The DMCA has also found use in efforts to silence a group of satirical impostors, known as The Yes Men. A parody website, which was located at www.dow-chemical.com, was constructed to draw attention to the 18 year legacy of the Union Carbide chemical disaster in Bhopal, India which killed 20,000 people. Union Carbide is now a part of the larger Dow company. On the 18th anniversary of the tragedy, a hoax press release was issued, purporting to be from Dow and addressing why Dow was unable to accept responsibility for the injuries and deaths.
"We understand the anger and hurt," said Dow Spokesperson Bob Questra. "But Dow does not and cannot acknowledge responsibility. If we did, not only would we be required to expend many billions of dollars on cleanup and compensation--much worse, the public could then point to Dow as a precedent in other big cases."
Dow's reaction was one of anger, and a letter was sent to the site's upstream provider verio.com requiring the removal of the website. This communication served notice of a violation of the DMCA (the parody used logos and designs from the original Dow website), and this effectively obliged Verio to take immediate action. Verio withdrew service to Thing.net, the New York activist oriented ISP hosting The Yes Men's site. This action simultaneously took down a range of unrelated arts based websites. Subsequently, Verio has served notice that Thing.net must relocate to another provider within 60 days, after which point service will be terminated.
As well as intimidating the service providers, Dow succeeded in taking control of the www.dow-chemical.com domain name (which it turns out they owned, as it was registered by the pranksters in the name of James Parker, son of the Dow CEO). Nevertheless, the website can be viewed at numerous mirrors. A list of current mirrors can be found in The Yes Men's account of events. The original press release is also included.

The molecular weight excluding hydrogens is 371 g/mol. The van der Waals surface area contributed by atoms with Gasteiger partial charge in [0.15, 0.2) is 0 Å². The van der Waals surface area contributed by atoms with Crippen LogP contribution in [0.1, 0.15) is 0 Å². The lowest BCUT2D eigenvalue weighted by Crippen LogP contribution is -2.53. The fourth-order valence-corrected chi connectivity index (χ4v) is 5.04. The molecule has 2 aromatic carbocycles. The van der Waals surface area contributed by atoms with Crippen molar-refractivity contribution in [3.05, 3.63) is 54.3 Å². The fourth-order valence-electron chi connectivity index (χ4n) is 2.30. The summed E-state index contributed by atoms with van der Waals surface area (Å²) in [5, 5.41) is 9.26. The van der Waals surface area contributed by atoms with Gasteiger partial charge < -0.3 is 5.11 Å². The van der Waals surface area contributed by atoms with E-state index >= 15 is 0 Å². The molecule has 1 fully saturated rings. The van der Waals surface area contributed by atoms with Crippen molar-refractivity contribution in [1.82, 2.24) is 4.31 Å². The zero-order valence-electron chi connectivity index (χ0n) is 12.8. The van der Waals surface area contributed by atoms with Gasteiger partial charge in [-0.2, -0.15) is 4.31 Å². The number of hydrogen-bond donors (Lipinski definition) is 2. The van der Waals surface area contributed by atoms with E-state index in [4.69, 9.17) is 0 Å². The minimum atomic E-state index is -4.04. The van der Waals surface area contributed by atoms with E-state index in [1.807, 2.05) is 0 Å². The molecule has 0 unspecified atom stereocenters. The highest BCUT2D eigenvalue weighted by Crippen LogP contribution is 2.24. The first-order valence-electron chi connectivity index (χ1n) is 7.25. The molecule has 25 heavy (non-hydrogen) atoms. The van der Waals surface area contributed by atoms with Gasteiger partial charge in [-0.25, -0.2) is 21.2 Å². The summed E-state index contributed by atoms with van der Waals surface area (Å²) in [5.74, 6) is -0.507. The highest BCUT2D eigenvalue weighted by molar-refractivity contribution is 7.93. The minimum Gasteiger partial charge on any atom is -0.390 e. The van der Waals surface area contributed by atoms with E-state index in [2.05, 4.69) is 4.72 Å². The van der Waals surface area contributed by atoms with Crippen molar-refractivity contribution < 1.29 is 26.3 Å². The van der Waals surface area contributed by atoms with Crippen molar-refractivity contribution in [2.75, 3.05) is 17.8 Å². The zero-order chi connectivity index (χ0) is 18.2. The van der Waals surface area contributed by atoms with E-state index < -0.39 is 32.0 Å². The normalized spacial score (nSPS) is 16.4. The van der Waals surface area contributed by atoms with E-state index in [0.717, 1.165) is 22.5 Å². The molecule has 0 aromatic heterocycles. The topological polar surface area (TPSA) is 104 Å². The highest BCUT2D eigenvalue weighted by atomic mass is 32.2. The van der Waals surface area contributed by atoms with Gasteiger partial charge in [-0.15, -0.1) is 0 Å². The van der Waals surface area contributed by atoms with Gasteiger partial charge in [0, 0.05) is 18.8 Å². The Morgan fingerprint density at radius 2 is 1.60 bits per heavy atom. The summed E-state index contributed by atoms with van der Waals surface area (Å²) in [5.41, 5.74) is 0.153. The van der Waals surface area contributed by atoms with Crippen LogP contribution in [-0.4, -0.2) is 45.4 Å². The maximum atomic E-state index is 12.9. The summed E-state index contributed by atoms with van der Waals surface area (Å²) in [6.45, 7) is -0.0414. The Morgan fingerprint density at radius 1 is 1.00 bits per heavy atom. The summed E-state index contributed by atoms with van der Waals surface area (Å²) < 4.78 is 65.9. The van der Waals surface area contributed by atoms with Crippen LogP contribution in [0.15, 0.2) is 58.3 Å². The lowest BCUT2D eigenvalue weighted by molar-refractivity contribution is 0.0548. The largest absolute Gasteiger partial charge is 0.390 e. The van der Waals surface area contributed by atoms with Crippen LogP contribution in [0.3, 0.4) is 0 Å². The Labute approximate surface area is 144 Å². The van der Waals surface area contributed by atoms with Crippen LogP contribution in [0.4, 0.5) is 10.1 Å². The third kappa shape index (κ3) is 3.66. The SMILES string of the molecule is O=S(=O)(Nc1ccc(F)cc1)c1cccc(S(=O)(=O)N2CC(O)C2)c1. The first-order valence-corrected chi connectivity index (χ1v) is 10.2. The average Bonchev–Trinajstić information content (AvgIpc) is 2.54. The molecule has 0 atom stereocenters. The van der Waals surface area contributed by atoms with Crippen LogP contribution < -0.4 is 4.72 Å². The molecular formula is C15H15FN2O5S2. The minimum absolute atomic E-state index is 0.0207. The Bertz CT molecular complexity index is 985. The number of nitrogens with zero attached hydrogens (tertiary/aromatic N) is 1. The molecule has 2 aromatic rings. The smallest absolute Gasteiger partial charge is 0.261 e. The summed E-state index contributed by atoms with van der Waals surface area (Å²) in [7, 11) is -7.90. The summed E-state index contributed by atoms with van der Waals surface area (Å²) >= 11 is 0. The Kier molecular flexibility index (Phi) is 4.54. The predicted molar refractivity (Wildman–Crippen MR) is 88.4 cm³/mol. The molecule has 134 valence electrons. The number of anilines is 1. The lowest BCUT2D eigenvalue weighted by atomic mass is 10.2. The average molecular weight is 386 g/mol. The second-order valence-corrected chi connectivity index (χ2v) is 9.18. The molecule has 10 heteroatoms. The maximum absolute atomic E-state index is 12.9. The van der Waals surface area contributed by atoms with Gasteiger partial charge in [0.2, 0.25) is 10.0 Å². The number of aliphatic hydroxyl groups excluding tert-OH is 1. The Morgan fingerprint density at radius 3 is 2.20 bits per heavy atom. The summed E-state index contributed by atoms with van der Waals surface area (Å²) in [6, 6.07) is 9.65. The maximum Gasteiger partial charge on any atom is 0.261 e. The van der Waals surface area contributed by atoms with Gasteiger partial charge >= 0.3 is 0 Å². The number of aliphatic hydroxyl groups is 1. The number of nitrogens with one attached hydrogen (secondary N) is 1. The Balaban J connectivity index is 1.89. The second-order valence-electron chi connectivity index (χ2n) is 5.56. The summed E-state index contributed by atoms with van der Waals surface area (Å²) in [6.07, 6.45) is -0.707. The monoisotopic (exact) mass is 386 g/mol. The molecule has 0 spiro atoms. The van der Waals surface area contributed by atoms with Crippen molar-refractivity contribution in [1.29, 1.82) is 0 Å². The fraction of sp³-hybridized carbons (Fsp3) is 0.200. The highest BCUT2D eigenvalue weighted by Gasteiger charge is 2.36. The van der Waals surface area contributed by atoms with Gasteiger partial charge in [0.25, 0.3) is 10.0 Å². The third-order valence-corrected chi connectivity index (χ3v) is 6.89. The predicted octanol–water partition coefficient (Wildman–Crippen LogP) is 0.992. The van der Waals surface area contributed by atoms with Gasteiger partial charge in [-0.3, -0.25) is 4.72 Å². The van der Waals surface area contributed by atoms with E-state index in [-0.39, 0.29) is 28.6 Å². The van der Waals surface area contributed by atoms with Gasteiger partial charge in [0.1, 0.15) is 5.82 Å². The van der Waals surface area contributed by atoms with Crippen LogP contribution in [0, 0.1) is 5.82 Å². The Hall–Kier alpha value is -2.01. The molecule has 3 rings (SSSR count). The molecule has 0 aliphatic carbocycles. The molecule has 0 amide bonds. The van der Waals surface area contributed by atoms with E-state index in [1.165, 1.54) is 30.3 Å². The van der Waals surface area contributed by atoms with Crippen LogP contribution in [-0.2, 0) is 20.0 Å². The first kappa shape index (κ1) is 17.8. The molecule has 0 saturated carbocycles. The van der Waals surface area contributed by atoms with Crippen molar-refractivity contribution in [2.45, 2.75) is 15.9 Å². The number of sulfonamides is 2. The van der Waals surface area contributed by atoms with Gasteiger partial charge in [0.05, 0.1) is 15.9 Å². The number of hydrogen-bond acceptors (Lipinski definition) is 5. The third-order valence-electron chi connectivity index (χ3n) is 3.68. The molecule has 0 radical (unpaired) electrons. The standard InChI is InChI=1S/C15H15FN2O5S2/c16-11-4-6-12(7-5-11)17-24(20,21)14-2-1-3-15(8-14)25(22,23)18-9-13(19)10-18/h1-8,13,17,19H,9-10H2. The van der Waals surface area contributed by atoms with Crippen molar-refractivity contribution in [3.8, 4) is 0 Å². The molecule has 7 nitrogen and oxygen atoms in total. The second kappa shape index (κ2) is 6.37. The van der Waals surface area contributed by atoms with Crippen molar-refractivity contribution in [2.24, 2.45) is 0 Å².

Australian newspaper, The Age, has published an interview with Rick Moen (yes, the Rick Moen of The Answer Gang).
LinuxDevices.com has published the proceedings from the Fourth Real-Time Linux Workshop held December 6-7, 2002 in Boston.
Some links of particular interest from Linux Weekly News:
An encouraging Siliconvalley.com report on the accessibility of Linux to new users.
Vanishing Features of the 2.6 Kernel.
Dustin Puryear explores recent enhancements to Samba. (Dustin is also an LG author.)
The BBC reports on free software, as explained by Richard Stallman.
Fitting a computer to an albatross.
Some interesting stories from The Register:
Newsforge commentary on teaching GNU/Linux to new users.
PC World article reporting a study which says that the appeal of Linux is emotional rather than technical.
Tinyminds.org have interviewed kernel developer Robert Love. He discusses some issues relating to the current development kernel series, and how new features will manifest themselves for desktop users.
Some links highlighted by Linux Today:
Linux and Main, rewindable desktops. Summarises a paper by Bowie J. Poag.